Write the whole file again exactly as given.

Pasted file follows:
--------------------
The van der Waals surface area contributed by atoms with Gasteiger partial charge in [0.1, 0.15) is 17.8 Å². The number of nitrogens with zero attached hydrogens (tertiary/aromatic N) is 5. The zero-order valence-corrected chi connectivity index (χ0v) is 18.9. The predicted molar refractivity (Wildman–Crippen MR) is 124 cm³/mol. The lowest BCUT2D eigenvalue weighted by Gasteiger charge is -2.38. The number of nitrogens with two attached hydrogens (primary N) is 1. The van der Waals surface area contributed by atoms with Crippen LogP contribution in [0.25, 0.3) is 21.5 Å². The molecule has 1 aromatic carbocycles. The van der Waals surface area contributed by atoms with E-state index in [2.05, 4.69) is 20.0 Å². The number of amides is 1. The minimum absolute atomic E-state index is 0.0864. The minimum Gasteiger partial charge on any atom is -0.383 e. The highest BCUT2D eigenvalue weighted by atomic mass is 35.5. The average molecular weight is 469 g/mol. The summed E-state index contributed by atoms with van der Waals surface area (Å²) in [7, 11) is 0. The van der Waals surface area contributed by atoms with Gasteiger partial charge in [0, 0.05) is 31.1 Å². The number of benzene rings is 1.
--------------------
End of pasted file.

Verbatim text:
The van der Waals surface area contributed by atoms with Gasteiger partial charge in [0.1, 0.15) is 17.8 Å². The number of nitrogens with zero attached hydrogens (tertiary/aromatic N) is 5. The zero-order valence-corrected chi connectivity index (χ0v) is 18.9. The predicted molar refractivity (Wildman–Crippen MR) is 124 cm³/mol. The lowest BCUT2D eigenvalue weighted by Gasteiger charge is -2.38. The number of nitrogens with two attached hydrogens (primary N) is 1. The van der Waals surface area contributed by atoms with Crippen LogP contribution in [0.25, 0.3) is 21.5 Å². The molecule has 1 aromatic carbocycles. The van der Waals surface area contributed by atoms with E-state index in [2.05, 4.69) is 20.0 Å². The number of amides is 1. The minimum absolute atomic E-state index is 0.0864. The minimum Gasteiger partial charge on any atom is -0.383 e. The highest BCUT2D eigenvalue weighted by atomic mass is 35.5. The average molecular weight is 469 g/mol. The summed E-state index contributed by atoms with van der Waals surface area (Å²) in [7, 11) is 0. The van der Waals surface area contributed by atoms with Gasteiger partial charge in [0, 0.05) is 31.1 Å². The number of benzene rings is 1.